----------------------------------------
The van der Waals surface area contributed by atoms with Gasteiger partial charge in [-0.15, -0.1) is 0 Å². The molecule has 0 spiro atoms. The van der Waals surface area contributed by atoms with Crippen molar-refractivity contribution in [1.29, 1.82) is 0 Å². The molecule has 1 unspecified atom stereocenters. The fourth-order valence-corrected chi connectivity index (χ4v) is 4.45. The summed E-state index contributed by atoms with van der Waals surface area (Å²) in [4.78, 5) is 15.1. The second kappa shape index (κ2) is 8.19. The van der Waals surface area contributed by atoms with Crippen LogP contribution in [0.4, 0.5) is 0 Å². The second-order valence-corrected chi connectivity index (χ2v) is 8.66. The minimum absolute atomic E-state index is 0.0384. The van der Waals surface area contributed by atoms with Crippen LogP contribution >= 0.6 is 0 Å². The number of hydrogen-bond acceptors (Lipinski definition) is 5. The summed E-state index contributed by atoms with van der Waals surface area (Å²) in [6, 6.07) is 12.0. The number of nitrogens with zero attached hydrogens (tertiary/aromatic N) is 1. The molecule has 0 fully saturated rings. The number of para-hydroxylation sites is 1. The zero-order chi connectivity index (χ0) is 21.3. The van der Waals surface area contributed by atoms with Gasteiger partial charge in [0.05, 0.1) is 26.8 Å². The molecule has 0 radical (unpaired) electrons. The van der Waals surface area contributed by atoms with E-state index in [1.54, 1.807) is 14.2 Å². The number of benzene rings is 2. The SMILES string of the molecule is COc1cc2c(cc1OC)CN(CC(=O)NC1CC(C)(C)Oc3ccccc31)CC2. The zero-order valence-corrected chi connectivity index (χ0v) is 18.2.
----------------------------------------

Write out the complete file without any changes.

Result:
The van der Waals surface area contributed by atoms with Gasteiger partial charge in [-0.15, -0.1) is 0 Å². The molecule has 0 spiro atoms. The van der Waals surface area contributed by atoms with Crippen molar-refractivity contribution in [1.29, 1.82) is 0 Å². The molecule has 1 unspecified atom stereocenters. The fourth-order valence-corrected chi connectivity index (χ4v) is 4.45. The summed E-state index contributed by atoms with van der Waals surface area (Å²) in [4.78, 5) is 15.1. The second kappa shape index (κ2) is 8.19. The van der Waals surface area contributed by atoms with Crippen LogP contribution in [0.4, 0.5) is 0 Å². The second-order valence-corrected chi connectivity index (χ2v) is 8.66. The minimum absolute atomic E-state index is 0.0384. The van der Waals surface area contributed by atoms with Crippen LogP contribution >= 0.6 is 0 Å². The number of hydrogen-bond acceptors (Lipinski definition) is 5. The summed E-state index contributed by atoms with van der Waals surface area (Å²) in [6, 6.07) is 12.0. The number of nitrogens with zero attached hydrogens (tertiary/aromatic N) is 1. The molecule has 0 fully saturated rings. The number of para-hydroxylation sites is 1. The zero-order chi connectivity index (χ0) is 21.3. The van der Waals surface area contributed by atoms with Gasteiger partial charge in [0.05, 0.1) is 26.8 Å². The molecule has 0 radical (unpaired) electrons. The van der Waals surface area contributed by atoms with E-state index in [1.54, 1.807) is 14.2 Å². The number of benzene rings is 2. The SMILES string of the molecule is COc1cc2c(cc1OC)CN(CC(=O)NC1CC(C)(C)Oc3ccccc31)CC2. The zero-order valence-corrected chi connectivity index (χ0v) is 18.2.